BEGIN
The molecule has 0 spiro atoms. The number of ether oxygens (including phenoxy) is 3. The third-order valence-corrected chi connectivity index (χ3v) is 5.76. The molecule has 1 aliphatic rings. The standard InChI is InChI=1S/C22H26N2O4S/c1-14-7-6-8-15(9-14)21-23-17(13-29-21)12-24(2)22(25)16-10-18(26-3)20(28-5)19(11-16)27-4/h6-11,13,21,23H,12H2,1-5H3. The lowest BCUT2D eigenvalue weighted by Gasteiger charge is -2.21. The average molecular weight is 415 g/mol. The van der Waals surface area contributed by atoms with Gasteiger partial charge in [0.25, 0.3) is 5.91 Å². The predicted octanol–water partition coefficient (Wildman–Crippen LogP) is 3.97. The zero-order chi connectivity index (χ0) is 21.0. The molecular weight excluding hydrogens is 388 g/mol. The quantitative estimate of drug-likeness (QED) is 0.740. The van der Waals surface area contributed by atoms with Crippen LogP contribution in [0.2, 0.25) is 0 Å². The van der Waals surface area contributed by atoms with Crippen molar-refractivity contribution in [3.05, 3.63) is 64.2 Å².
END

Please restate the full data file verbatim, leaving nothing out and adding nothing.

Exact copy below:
The molecule has 0 spiro atoms. The number of ether oxygens (including phenoxy) is 3. The third-order valence-corrected chi connectivity index (χ3v) is 5.76. The molecule has 1 aliphatic rings. The standard InChI is InChI=1S/C22H26N2O4S/c1-14-7-6-8-15(9-14)21-23-17(13-29-21)12-24(2)22(25)16-10-18(26-3)20(28-5)19(11-16)27-4/h6-11,13,21,23H,12H2,1-5H3. The lowest BCUT2D eigenvalue weighted by Gasteiger charge is -2.21. The average molecular weight is 415 g/mol. The van der Waals surface area contributed by atoms with Gasteiger partial charge in [0.25, 0.3) is 5.91 Å². The predicted octanol–water partition coefficient (Wildman–Crippen LogP) is 3.97. The zero-order chi connectivity index (χ0) is 21.0. The molecular weight excluding hydrogens is 388 g/mol. The quantitative estimate of drug-likeness (QED) is 0.740. The van der Waals surface area contributed by atoms with Crippen LogP contribution in [0.2, 0.25) is 0 Å². The van der Waals surface area contributed by atoms with Crippen molar-refractivity contribution in [3.05, 3.63) is 64.2 Å².